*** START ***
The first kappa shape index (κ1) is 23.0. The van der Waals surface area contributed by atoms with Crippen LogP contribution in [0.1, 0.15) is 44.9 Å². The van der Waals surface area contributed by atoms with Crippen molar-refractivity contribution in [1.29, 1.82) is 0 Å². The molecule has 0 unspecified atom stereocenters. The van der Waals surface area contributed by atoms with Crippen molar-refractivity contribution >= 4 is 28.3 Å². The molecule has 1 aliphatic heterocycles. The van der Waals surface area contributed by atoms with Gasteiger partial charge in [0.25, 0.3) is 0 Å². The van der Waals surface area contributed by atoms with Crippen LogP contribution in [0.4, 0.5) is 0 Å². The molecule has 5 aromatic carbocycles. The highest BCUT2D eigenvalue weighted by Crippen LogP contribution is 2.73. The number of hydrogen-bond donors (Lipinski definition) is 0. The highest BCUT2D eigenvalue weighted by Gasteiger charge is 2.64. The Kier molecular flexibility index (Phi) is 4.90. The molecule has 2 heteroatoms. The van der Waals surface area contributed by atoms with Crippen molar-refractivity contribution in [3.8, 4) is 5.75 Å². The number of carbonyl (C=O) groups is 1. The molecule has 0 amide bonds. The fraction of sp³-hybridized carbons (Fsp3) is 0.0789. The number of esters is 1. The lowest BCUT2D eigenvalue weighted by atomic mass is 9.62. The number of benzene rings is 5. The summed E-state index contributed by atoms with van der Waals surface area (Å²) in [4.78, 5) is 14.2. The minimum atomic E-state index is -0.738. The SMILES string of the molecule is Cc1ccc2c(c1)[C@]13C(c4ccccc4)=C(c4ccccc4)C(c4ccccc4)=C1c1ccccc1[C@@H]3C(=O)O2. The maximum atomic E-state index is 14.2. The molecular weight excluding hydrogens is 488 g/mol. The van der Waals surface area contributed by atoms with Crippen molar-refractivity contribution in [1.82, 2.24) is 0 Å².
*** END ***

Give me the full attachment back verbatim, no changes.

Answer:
The first kappa shape index (κ1) is 23.0. The van der Waals surface area contributed by atoms with Crippen LogP contribution in [0.1, 0.15) is 44.9 Å². The van der Waals surface area contributed by atoms with Crippen molar-refractivity contribution in [1.29, 1.82) is 0 Å². The molecule has 0 unspecified atom stereocenters. The van der Waals surface area contributed by atoms with Crippen molar-refractivity contribution >= 4 is 28.3 Å². The molecule has 1 aliphatic heterocycles. The van der Waals surface area contributed by atoms with Gasteiger partial charge in [0.25, 0.3) is 0 Å². The van der Waals surface area contributed by atoms with Crippen LogP contribution in [0.4, 0.5) is 0 Å². The molecule has 5 aromatic carbocycles. The highest BCUT2D eigenvalue weighted by Crippen LogP contribution is 2.73. The number of hydrogen-bond donors (Lipinski definition) is 0. The highest BCUT2D eigenvalue weighted by Gasteiger charge is 2.64. The Kier molecular flexibility index (Phi) is 4.90. The molecule has 2 heteroatoms. The van der Waals surface area contributed by atoms with Crippen molar-refractivity contribution in [3.8, 4) is 5.75 Å². The number of carbonyl (C=O) groups is 1. The molecule has 0 amide bonds. The fraction of sp³-hybridized carbons (Fsp3) is 0.0789. The number of esters is 1. The lowest BCUT2D eigenvalue weighted by atomic mass is 9.62. The number of benzene rings is 5. The summed E-state index contributed by atoms with van der Waals surface area (Å²) in [4.78, 5) is 14.2. The minimum atomic E-state index is -0.738. The SMILES string of the molecule is Cc1ccc2c(c1)[C@]13C(c4ccccc4)=C(c4ccccc4)C(c4ccccc4)=C1c1ccccc1[C@@H]3C(=O)O2. The maximum atomic E-state index is 14.2. The molecular weight excluding hydrogens is 488 g/mol. The van der Waals surface area contributed by atoms with Crippen molar-refractivity contribution in [1.82, 2.24) is 0 Å².